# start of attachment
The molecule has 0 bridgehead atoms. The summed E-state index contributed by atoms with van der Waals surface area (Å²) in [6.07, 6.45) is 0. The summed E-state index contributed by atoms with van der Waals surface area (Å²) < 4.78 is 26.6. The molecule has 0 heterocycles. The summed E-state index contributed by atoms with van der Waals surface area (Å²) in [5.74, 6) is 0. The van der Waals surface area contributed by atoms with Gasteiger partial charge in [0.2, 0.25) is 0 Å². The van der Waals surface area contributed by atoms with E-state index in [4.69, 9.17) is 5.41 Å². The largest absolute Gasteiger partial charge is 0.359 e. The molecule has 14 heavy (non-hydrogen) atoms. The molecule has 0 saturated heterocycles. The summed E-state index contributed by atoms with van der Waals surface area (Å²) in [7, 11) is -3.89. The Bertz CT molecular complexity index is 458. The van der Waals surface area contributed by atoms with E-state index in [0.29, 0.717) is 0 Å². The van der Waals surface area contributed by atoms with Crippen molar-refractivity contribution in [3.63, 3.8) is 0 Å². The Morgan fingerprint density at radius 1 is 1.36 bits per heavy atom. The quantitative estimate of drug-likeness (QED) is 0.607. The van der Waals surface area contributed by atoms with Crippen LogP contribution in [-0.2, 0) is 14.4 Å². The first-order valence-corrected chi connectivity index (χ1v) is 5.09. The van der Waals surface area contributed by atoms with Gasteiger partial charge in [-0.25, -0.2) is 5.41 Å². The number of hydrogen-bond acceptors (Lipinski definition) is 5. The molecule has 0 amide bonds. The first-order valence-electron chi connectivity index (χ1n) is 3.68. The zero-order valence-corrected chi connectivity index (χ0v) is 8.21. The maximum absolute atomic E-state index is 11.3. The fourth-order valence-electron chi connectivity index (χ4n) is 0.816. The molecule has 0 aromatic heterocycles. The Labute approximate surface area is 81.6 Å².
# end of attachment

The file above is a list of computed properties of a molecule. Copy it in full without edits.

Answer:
The molecule has 0 bridgehead atoms. The summed E-state index contributed by atoms with van der Waals surface area (Å²) in [6.07, 6.45) is 0. The summed E-state index contributed by atoms with van der Waals surface area (Å²) < 4.78 is 26.6. The molecule has 0 heterocycles. The summed E-state index contributed by atoms with van der Waals surface area (Å²) in [5.74, 6) is 0. The van der Waals surface area contributed by atoms with Gasteiger partial charge in [0.2, 0.25) is 0 Å². The van der Waals surface area contributed by atoms with E-state index in [4.69, 9.17) is 5.41 Å². The largest absolute Gasteiger partial charge is 0.359 e. The molecule has 14 heavy (non-hydrogen) atoms. The molecule has 0 saturated heterocycles. The summed E-state index contributed by atoms with van der Waals surface area (Å²) in [7, 11) is -3.89. The Bertz CT molecular complexity index is 458. The van der Waals surface area contributed by atoms with E-state index in [0.29, 0.717) is 0 Å². The van der Waals surface area contributed by atoms with Crippen molar-refractivity contribution in [3.63, 3.8) is 0 Å². The Morgan fingerprint density at radius 1 is 1.36 bits per heavy atom. The quantitative estimate of drug-likeness (QED) is 0.607. The van der Waals surface area contributed by atoms with Crippen LogP contribution in [-0.2, 0) is 14.4 Å². The first-order valence-corrected chi connectivity index (χ1v) is 5.09. The van der Waals surface area contributed by atoms with Gasteiger partial charge in [-0.25, -0.2) is 5.41 Å². The number of hydrogen-bond acceptors (Lipinski definition) is 5. The molecule has 0 amide bonds. The first-order valence-electron chi connectivity index (χ1n) is 3.68. The zero-order valence-corrected chi connectivity index (χ0v) is 8.21. The maximum absolute atomic E-state index is 11.3. The fourth-order valence-electron chi connectivity index (χ4n) is 0.816. The molecule has 0 aromatic heterocycles. The Labute approximate surface area is 81.6 Å².